# Use distributions for new input in Data containers

Hello,

I am considering the following use case: I want to learn a function y=f_\theta(x) on historic data (model parameters \theta, features x and target y). For a scenario analysis, I have created a new set of features x_{\text{new}} as distribution (so it is a continuous version of best-case vs. worst-case scenario). Therefore, I would like to input new values x_{\text{new}} as a distribution and then predict values f_\theta(x_{\text{new}}) together with confidence intervals, including the uncertainty both in the model parameters and in x_{\text{new}}.

If x_{\text{new}} would be a normal array, I would use a Data container in the model and then change the data for a new prediction. Is there a best-practice of doing this with distributions? I did not find material on this, so any hint in the right direction is highly appreciated.

This code at the end of this comment is probably pretty close to what you already have, but just to be sure I’ve included it here as a reference for anyone else who wants to do this.

If x_{new} would be a normal array, I would use a Data container in the model

Our assumptions about x_{new} shouldn’t play into whether or not we use the Data container, because we would just be using actual draws of x_{new} to feed into the model to predict. Regardless of how you choose the distribution over x, it seems like you should be able to sample from that distribution and stick the draws into pm.Data.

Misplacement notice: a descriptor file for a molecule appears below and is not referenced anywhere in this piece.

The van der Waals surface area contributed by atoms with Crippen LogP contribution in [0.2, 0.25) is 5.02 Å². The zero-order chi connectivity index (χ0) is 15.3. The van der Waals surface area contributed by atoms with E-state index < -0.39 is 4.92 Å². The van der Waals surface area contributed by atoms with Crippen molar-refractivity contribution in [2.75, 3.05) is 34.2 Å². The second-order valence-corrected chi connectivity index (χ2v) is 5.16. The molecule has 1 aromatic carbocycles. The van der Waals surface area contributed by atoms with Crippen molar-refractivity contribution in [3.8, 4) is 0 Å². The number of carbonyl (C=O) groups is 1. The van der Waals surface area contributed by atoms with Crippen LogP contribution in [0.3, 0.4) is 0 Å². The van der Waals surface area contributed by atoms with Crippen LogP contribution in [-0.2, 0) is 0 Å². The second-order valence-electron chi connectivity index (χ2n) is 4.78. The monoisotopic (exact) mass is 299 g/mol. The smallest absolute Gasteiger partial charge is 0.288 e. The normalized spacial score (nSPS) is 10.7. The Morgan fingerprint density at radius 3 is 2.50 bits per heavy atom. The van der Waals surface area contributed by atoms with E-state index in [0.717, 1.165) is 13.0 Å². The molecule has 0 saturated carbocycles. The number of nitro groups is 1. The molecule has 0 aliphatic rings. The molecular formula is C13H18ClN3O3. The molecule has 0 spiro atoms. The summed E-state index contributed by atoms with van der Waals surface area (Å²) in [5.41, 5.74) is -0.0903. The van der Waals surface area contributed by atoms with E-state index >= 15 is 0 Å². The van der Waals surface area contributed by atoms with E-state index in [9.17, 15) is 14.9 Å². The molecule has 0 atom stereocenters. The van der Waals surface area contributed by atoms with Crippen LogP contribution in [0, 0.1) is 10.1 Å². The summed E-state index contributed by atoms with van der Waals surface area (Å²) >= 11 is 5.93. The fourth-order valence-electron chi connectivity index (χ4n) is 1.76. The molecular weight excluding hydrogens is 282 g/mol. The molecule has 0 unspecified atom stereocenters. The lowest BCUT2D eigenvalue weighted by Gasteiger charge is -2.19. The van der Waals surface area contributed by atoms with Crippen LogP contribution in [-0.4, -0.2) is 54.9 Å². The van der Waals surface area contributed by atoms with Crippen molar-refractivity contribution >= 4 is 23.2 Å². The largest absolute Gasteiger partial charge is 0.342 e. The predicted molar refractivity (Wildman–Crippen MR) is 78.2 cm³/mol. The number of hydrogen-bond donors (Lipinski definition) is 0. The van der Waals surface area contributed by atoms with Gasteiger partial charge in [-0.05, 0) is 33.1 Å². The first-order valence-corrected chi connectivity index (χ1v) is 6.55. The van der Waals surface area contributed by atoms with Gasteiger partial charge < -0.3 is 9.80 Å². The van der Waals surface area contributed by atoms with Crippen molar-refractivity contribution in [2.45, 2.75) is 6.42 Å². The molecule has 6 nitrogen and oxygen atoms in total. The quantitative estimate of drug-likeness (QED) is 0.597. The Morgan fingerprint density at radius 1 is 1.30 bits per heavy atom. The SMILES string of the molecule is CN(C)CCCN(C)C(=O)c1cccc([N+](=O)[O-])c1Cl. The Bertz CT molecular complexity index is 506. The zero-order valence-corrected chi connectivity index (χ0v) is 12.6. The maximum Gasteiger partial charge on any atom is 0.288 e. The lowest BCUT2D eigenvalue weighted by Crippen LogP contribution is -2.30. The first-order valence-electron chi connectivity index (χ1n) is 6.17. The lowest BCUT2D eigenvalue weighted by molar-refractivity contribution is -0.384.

If you really do want to train on draws of x and predict using a distribution over x without using draws in pm.Data, maybe it would be worth pulling out the parameter estimates from the trace by hand and making a separate posterior predictive model, forcing its parameter values to be the estimates from the first step. I’m unsure as to whether or not there’s a cleaner way to do it.

import numpy as np
import pymc3 as pm

# We assume that we have a linear regression with no intercept
# and a slope of 2. These 4 lines generate simulated data.
x    = np.random.randn(10)
beta = 2.0
eps  = np.random.randn(10) * 0.4
y    = beta*x + eps

# For posterior predictive sampling, we assume
# we won't have actual feature values but instead
# <n_noisy> draws around their mean
n_noisy    = 5
x_new_mean = np.random.randn(10)
x_new      = np.random.randn(n_noisy,10) * 0.2 + x_new_mean

# We fit a standard model using pm.Data to indicate that
# we will be swapping data in and out later.
with pm.Model() as model:
feature   = pm.Data('feature', x)
coef      = pm.Normal('coef', sd=2)
err_sd    = pm.HalfCauchy('err_sd', beta=0.5)
response  = pm.Normal('response', mu=feature*coef, sigma=err_sd, observed=y)
trace = pm.sample()

# Next, we manually draw a new feature vector, tell PyMC3 to replace the old one in the
# graph, and draw the samples. This should be fast because of the way that the posterior
# predictive sampling function is generated + cached.
n_draws    = 50
pp_samples = []

# Here I assume sampling at random from the noisy predictors
for i in range(n_draws):
idx = np.random.choice(range(n_noisy))

with model:
pm.set_data({"feature":x_new[idx]})
pp_samples.append(pm.sample_posterior_predictive(trace=trace, samples=10, progressbar=False))

# Finally, we extract all of the individual response samples and stick them into one big array
response_samples = np.concatenate([d['response'] for d in pp_samples], axis=0)